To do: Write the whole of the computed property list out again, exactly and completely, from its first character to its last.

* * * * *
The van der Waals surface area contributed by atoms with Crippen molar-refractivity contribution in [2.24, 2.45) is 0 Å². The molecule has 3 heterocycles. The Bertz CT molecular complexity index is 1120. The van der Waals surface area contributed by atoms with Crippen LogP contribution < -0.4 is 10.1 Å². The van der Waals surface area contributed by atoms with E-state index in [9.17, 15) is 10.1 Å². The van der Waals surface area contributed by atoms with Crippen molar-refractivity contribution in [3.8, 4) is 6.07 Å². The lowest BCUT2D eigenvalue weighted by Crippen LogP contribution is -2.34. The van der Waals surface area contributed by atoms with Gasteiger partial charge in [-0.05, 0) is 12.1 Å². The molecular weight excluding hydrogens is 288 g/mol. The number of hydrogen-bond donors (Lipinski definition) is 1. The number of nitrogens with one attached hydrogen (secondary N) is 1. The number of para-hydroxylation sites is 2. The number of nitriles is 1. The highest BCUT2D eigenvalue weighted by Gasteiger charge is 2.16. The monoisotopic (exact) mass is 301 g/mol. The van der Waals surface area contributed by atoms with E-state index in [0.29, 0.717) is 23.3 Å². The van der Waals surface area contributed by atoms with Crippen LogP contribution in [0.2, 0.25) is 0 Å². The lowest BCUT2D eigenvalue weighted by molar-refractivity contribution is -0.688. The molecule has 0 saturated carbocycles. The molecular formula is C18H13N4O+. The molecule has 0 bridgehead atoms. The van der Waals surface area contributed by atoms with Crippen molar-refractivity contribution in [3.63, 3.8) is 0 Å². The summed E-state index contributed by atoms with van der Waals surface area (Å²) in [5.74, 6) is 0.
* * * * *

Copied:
The van der Waals surface area contributed by atoms with Crippen molar-refractivity contribution in [2.24, 2.45) is 0 Å². The molecule has 3 heterocycles. The Bertz CT molecular complexity index is 1120. The van der Waals surface area contributed by atoms with Crippen LogP contribution < -0.4 is 10.1 Å². The van der Waals surface area contributed by atoms with E-state index in [9.17, 15) is 10.1 Å². The van der Waals surface area contributed by atoms with Crippen molar-refractivity contribution in [3.8, 4) is 6.07 Å². The lowest BCUT2D eigenvalue weighted by Crippen LogP contribution is -2.34. The van der Waals surface area contributed by atoms with Gasteiger partial charge in [-0.05, 0) is 12.1 Å². The molecular weight excluding hydrogens is 288 g/mol. The number of hydrogen-bond donors (Lipinski definition) is 1. The number of nitrogens with one attached hydrogen (secondary N) is 1. The number of para-hydroxylation sites is 2. The number of nitriles is 1. The highest BCUT2D eigenvalue weighted by Gasteiger charge is 2.16. The monoisotopic (exact) mass is 301 g/mol. The van der Waals surface area contributed by atoms with E-state index in [0.29, 0.717) is 23.3 Å². The van der Waals surface area contributed by atoms with Crippen LogP contribution in [0.2, 0.25) is 0 Å². The lowest BCUT2D eigenvalue weighted by molar-refractivity contribution is -0.688. The molecule has 0 saturated carbocycles. The molecular formula is C18H13N4O+. The molecule has 0 bridgehead atoms. The van der Waals surface area contributed by atoms with Crippen molar-refractivity contribution in [3.63, 3.8) is 0 Å². The summed E-state index contributed by atoms with van der Waals surface area (Å²) in [5.74, 6) is 0.